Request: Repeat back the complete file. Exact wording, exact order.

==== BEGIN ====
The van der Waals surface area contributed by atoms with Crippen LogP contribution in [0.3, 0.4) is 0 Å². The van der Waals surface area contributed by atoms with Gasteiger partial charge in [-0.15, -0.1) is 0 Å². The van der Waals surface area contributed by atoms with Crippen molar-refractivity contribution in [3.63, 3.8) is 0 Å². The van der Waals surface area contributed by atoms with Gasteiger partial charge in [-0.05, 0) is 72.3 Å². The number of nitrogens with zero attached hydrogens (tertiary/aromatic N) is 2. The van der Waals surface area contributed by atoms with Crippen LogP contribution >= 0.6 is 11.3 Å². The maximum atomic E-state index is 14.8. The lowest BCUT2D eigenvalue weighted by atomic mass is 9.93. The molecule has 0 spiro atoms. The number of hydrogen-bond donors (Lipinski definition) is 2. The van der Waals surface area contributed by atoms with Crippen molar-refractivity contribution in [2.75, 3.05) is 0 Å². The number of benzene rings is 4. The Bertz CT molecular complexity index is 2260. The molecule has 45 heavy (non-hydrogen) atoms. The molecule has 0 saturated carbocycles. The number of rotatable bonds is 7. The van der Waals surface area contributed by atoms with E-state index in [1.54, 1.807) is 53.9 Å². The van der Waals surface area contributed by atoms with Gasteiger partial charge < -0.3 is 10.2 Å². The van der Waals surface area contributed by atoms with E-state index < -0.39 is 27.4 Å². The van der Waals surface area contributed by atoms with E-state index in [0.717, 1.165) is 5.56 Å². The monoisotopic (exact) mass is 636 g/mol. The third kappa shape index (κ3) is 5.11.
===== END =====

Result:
The van der Waals surface area contributed by atoms with Crippen LogP contribution in [0.3, 0.4) is 0 Å². The van der Waals surface area contributed by atoms with Gasteiger partial charge in [-0.15, -0.1) is 0 Å². The van der Waals surface area contributed by atoms with Crippen molar-refractivity contribution in [3.63, 3.8) is 0 Å². The van der Waals surface area contributed by atoms with Gasteiger partial charge in [-0.05, 0) is 72.3 Å². The number of nitrogens with zero attached hydrogens (tertiary/aromatic N) is 2. The van der Waals surface area contributed by atoms with Crippen LogP contribution >= 0.6 is 11.3 Å². The maximum atomic E-state index is 14.8. The lowest BCUT2D eigenvalue weighted by atomic mass is 9.93. The molecule has 0 spiro atoms. The number of hydrogen-bond donors (Lipinski definition) is 2. The van der Waals surface area contributed by atoms with Crippen molar-refractivity contribution in [2.75, 3.05) is 0 Å². The number of benzene rings is 4. The Bertz CT molecular complexity index is 2260. The molecule has 45 heavy (non-hydrogen) atoms. The molecule has 0 saturated carbocycles. The number of rotatable bonds is 7. The van der Waals surface area contributed by atoms with E-state index in [1.54, 1.807) is 53.9 Å². The van der Waals surface area contributed by atoms with Gasteiger partial charge < -0.3 is 10.2 Å². The van der Waals surface area contributed by atoms with E-state index < -0.39 is 27.4 Å². The van der Waals surface area contributed by atoms with E-state index in [0.717, 1.165) is 5.56 Å². The monoisotopic (exact) mass is 636 g/mol. The third kappa shape index (κ3) is 5.11.